Above all else, guard your heart for everything you do flows from it. Proverbs 4:23
Over the past week, I have seen many justice and peace-loving black, brown, and white brothers and sisters shed tears of frustration as they try to raise awareness about systemic injustice in American society. Indeed, the movement against racism and discrimination that started after the death of George Floyd is providing a context for victims of racism and bigotry to voice the anger that has been building for over 400 years. In some instances, the expression of that anger hasn’t been peaceful. Yet it is necessary for mainstream America to be shocked and awed by images of angry protesters demanding justice for the victims of police brutality and systemic injustice.
The Christian community is also called to take a stand for justice and equity. We must speak prophetically and courageously against the marginalization of people of color. The Church cannot remain silent while black boys are more likely to go to prison than college. We have a responsibility to say no to the ghettoization of inner-city black neighborhoods. The Church in America should lead the effort for affordable housing and health care and criminal justice reform; and against discrimination in employment.
However, as we are engaged in these worthy efforts, we have to guard our hearts, so we do not internalize the very hatred we want to abolish. After all, “Darkness cannot drive out darkness; only light can do that. Hate cannot drive out hate; only love can do that.” Reverse racism is never justified. Undoubtedly, America has to repent for the original sin of slavery and racism that continue to put their knees on the neck of Black America. That is not, however, a license to demonize and dehumanize any group of people.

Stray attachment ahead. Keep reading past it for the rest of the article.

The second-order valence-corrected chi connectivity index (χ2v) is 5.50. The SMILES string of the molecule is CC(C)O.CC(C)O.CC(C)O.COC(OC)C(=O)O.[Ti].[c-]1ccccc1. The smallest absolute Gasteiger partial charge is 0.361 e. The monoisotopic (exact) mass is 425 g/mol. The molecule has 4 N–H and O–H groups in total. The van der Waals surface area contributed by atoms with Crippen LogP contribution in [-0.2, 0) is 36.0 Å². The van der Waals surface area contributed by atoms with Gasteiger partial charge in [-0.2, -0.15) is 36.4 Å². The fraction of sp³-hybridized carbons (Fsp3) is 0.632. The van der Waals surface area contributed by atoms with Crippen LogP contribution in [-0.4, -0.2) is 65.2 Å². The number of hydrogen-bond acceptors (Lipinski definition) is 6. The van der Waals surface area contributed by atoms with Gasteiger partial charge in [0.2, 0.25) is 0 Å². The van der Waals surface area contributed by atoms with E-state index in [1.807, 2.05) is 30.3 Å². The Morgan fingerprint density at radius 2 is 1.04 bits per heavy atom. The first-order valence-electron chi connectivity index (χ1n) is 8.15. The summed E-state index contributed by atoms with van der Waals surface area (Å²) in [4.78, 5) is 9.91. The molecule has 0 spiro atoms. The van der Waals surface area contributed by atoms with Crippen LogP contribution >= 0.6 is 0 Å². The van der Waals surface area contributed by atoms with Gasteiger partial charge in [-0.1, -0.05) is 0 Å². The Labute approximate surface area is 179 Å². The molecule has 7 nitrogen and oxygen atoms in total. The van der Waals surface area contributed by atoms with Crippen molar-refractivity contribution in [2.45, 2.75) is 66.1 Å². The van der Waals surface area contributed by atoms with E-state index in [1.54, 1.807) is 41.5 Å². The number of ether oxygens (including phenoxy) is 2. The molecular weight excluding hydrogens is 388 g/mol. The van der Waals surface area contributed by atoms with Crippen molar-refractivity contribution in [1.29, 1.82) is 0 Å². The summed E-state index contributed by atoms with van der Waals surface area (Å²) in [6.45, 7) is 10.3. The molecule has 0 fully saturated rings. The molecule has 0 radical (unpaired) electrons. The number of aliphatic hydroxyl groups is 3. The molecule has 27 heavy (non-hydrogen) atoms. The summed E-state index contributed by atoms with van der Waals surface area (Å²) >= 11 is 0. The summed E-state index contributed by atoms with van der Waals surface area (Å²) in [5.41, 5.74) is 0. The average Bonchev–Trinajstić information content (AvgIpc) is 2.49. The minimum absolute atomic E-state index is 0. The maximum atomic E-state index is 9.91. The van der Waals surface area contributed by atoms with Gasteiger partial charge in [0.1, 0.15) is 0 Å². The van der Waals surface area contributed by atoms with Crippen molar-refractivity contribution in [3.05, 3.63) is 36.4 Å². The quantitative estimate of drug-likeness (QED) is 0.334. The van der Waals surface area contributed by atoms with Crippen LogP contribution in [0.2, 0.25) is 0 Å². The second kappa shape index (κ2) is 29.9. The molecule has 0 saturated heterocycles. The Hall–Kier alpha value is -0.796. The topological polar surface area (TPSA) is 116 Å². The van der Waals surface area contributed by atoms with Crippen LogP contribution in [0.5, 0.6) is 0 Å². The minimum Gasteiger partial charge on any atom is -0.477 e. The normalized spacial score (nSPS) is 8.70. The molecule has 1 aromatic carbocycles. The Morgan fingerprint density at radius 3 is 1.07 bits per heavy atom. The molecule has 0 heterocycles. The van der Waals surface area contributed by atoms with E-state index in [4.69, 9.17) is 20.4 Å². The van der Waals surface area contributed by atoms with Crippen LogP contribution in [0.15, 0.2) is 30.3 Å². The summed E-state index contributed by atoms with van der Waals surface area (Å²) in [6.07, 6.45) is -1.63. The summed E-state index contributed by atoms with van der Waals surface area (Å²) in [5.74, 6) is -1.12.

Let us not forget that we fight not against flesh and blood, but powers and principalities from high places (Ephesians 6:12). Our goal is to create that beloved community where individuals are not judged by the color of their skin but by the content of their character. We have to guard our hearts against unconscious biases and race-based hatred.
We “are a chosen people, a royal priesthood, a holy nation, God's special possession, that [we] may declare the praises of him who called [us] out of darkness into his wonderful light” (1 Peter 2:9). Therefore, we cannot respond to injustice unjustly. For, “injustice anywhere is a threat to justice everywhere. We are caught in an inescapable network of mutuality, tied in a single garment of destiny. Whatever affects one directly, affects all indirectly” (Martin Luther King Jr.).
My prayer is that God will sensitize our hearts to the pain and suffering of all victims of oppression. We have to guard our hearts against apathy to the marginalization of people who do not look like us. During this season of introspection and reflection about effective ways to redress centuries of racism and discrimination in America, we should pray as David did in Psalm 51:10, “Create in me a pure heart, O God, and renew a steadfast spirit within me.”
The Spirit of the Lord is moving upon the earth to circumcise the heart of God’s chosen people. Let us, therefore, guard our hearts so we can be transformed into the image of Christ. Then we will be able to advocate for justice justly and fight racism without exhibiting racist attitudes.
Prayer- Blessed Lord, “Create a pure heart, O God, and renew a steadfast spirit within us. Do not cast us from your presence or take your Holy Spirit from us. Restore to us the joy of our salvation and grant us a willing spirit, to sustain us.” Psalm 51:10-12